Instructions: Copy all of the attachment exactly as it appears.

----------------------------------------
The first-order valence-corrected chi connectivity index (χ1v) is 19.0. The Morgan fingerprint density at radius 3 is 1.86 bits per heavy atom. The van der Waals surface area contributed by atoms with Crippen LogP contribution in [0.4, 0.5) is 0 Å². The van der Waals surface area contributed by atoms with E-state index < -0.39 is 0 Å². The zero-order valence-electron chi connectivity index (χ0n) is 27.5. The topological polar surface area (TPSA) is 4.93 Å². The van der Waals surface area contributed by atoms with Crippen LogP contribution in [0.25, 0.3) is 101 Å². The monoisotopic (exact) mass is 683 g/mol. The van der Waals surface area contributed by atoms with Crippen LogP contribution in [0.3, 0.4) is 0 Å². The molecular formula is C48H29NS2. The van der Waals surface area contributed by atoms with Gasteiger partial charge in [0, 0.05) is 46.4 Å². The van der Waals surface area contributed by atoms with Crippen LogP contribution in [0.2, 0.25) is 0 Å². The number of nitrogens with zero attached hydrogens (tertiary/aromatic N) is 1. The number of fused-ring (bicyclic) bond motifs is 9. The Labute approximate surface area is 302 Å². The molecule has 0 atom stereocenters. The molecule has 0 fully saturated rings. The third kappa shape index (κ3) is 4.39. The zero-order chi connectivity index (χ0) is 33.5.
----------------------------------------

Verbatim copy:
The first-order valence-corrected chi connectivity index (χ1v) is 19.0. The Morgan fingerprint density at radius 3 is 1.86 bits per heavy atom. The van der Waals surface area contributed by atoms with Crippen LogP contribution in [0.4, 0.5) is 0 Å². The van der Waals surface area contributed by atoms with E-state index < -0.39 is 0 Å². The zero-order valence-electron chi connectivity index (χ0n) is 27.5. The topological polar surface area (TPSA) is 4.93 Å². The van der Waals surface area contributed by atoms with Crippen LogP contribution in [0.25, 0.3) is 101 Å². The monoisotopic (exact) mass is 683 g/mol. The van der Waals surface area contributed by atoms with Crippen LogP contribution in [0.3, 0.4) is 0 Å². The molecular formula is C48H29NS2. The van der Waals surface area contributed by atoms with Gasteiger partial charge in [0, 0.05) is 46.4 Å². The van der Waals surface area contributed by atoms with Crippen LogP contribution in [0.2, 0.25) is 0 Å². The number of nitrogens with zero attached hydrogens (tertiary/aromatic N) is 1. The number of fused-ring (bicyclic) bond motifs is 9. The Labute approximate surface area is 302 Å². The molecule has 0 atom stereocenters. The molecule has 0 fully saturated rings. The third kappa shape index (κ3) is 4.39. The zero-order chi connectivity index (χ0) is 33.5.